Emmanuel College is one of 140 local nonprofits to receive grants of $100,000 to $500,000 each through the Cummings Foundation’s $25 Million Grant Program.
When asking secondary education and biology double major Angela Girodier '22 if she’s more passionate about research or teaching, she quickly and emphatically says “both.”
As an Emmanuel student, Angela has balanced her time between coursework, student-teaching and a research internship at Merck Research Laboratories-Boston, all with the goal of creating more STEM opportunities close to home.
“We see a lack of students in STEM fields who have come from backgrounds similar to mine due to the lack of opportunities and support. I want to transfer my knowledge and my journey in STEM education to students and inspire them to learn and to not give up. If I can do it, so can they.”
As a student, Angela noticed that her “a-ha” moments came from professors that ensured concepts were clear and understood—something she wants to model for her own students. “I want to ensure any student can have an ‘a-ha’ moment. There is no such thing as not being smart enough.”
For her student-teaching practicum, Angela returned to Brockton High School, from which she graduated just a few years before. “I had students who thought they would never be able to maintain an A for a term, but with the proper learning experiences and supports, they were able to do it. It made me truly feel I was making a difference in their lives.”
In addition to student teaching, Angela interned with the Molecular Interactions team at Merck Research Laboratories-Boston, just steps from Emmanuel’s campus. She felt prepared for this biochemistry-focused internship through her coursework and a past internship at Massbiologics, in which she focused on protein chromatography. At Merck, she used cutting-edge systems to perform in vitro characterization techniques, explore methods used to measure unbiotinylated proteins, and develop novel methodologies to optimize these methods. She also presented project data to the discovery biologics team and learned fundamental principles of label-free, bio-molecular interaction analysis and how it relates to the biotherapeutics discovery process.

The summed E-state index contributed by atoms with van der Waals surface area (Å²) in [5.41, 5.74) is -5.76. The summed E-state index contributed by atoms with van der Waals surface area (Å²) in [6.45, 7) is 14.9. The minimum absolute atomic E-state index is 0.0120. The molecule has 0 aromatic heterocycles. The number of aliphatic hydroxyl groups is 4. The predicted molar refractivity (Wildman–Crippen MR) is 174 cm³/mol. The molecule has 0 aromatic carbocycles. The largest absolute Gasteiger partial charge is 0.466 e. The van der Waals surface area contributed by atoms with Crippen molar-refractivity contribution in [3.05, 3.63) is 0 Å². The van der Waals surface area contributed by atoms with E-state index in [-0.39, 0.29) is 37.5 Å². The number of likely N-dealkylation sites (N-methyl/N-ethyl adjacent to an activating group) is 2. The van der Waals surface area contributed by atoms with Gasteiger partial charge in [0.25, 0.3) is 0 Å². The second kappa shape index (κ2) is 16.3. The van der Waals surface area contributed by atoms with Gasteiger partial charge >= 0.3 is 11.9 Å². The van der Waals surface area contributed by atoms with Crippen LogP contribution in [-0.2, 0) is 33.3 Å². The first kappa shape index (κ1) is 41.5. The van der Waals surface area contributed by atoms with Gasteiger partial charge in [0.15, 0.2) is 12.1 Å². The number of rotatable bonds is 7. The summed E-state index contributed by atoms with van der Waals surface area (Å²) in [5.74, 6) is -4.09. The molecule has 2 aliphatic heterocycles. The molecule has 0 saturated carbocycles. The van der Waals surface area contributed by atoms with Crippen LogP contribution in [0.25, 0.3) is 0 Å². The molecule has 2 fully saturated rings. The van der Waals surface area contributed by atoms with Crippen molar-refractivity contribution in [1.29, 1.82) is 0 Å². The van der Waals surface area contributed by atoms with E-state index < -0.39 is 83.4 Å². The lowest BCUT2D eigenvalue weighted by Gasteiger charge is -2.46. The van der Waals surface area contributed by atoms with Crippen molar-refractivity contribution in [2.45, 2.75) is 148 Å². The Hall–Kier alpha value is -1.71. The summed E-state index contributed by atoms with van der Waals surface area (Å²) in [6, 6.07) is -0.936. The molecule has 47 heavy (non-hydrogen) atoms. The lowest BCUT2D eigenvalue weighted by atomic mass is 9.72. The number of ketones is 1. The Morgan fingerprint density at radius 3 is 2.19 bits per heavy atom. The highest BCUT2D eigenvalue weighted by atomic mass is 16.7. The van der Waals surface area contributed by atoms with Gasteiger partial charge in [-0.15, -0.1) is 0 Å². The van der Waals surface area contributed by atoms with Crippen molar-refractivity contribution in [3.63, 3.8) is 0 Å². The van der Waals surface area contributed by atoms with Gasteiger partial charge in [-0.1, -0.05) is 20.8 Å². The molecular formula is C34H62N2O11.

“Although I have decided to teach after graduation, I am beyond grateful for the connections I have built with my team at Merck and the laboratory skills I gained,” she said. She plans on utilizing her lab skills and experiments to help her students connect the dots between their classroom learning and real-world scenarios.
After graduation, Angela plans to return to Brockton High School as a full-time teacher in biology or biotechnology, while also coaching the girls’ cross-country and track teams.